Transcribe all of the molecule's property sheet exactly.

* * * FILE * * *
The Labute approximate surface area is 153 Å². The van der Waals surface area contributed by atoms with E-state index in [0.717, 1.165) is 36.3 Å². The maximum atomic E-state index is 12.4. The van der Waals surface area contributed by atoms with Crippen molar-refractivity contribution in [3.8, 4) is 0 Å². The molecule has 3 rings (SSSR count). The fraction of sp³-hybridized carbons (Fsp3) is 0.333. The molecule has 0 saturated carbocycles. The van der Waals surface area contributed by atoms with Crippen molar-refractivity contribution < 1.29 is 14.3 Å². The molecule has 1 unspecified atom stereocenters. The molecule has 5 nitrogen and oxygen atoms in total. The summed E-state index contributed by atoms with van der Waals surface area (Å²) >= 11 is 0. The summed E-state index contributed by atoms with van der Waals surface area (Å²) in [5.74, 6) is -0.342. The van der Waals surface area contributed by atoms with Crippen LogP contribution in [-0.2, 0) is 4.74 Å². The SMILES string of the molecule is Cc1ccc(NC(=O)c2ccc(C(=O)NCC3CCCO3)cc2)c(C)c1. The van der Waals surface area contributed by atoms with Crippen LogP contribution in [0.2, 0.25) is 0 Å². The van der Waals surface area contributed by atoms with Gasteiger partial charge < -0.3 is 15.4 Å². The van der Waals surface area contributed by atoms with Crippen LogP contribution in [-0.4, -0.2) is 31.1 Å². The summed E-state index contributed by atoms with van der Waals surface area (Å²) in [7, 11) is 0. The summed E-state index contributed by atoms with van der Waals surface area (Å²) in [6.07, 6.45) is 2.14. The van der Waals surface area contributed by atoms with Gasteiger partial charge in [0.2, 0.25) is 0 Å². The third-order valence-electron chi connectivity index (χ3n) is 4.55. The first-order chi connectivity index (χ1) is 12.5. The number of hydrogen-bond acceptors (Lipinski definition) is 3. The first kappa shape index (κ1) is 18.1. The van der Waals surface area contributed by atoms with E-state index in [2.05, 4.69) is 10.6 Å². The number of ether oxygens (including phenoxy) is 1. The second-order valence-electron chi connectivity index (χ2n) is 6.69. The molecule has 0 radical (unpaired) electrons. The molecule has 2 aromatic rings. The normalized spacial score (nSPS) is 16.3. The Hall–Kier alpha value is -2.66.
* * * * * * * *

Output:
The Labute approximate surface area is 153 Å². The van der Waals surface area contributed by atoms with E-state index in [0.717, 1.165) is 36.3 Å². The maximum atomic E-state index is 12.4. The van der Waals surface area contributed by atoms with Crippen molar-refractivity contribution in [3.8, 4) is 0 Å². The molecule has 3 rings (SSSR count). The fraction of sp³-hybridized carbons (Fsp3) is 0.333. The molecule has 0 saturated carbocycles. The van der Waals surface area contributed by atoms with Crippen molar-refractivity contribution < 1.29 is 14.3 Å². The molecule has 1 unspecified atom stereocenters. The molecule has 5 nitrogen and oxygen atoms in total. The summed E-state index contributed by atoms with van der Waals surface area (Å²) >= 11 is 0. The summed E-state index contributed by atoms with van der Waals surface area (Å²) in [5.74, 6) is -0.342. The van der Waals surface area contributed by atoms with Crippen LogP contribution in [-0.2, 0) is 4.74 Å². The SMILES string of the molecule is Cc1ccc(NC(=O)c2ccc(C(=O)NCC3CCCO3)cc2)c(C)c1. The van der Waals surface area contributed by atoms with Crippen LogP contribution in [0.2, 0.25) is 0 Å². The van der Waals surface area contributed by atoms with Gasteiger partial charge < -0.3 is 15.4 Å². The van der Waals surface area contributed by atoms with Crippen LogP contribution in [-0.4, -0.2) is 31.1 Å². The summed E-state index contributed by atoms with van der Waals surface area (Å²) in [7, 11) is 0. The summed E-state index contributed by atoms with van der Waals surface area (Å²) in [6.07, 6.45) is 2.14. The van der Waals surface area contributed by atoms with Gasteiger partial charge in [0.2, 0.25) is 0 Å². The third-order valence-electron chi connectivity index (χ3n) is 4.55. The first-order chi connectivity index (χ1) is 12.5. The number of hydrogen-bond acceptors (Lipinski definition) is 3. The first kappa shape index (κ1) is 18.1. The van der Waals surface area contributed by atoms with E-state index in [2.05, 4.69) is 10.6 Å². The number of ether oxygens (including phenoxy) is 1. The second-order valence-electron chi connectivity index (χ2n) is 6.69. The molecule has 0 radical (unpaired) electrons. The molecule has 2 aromatic rings. The normalized spacial score (nSPS) is 16.3. The Hall–Kier alpha value is -2.66.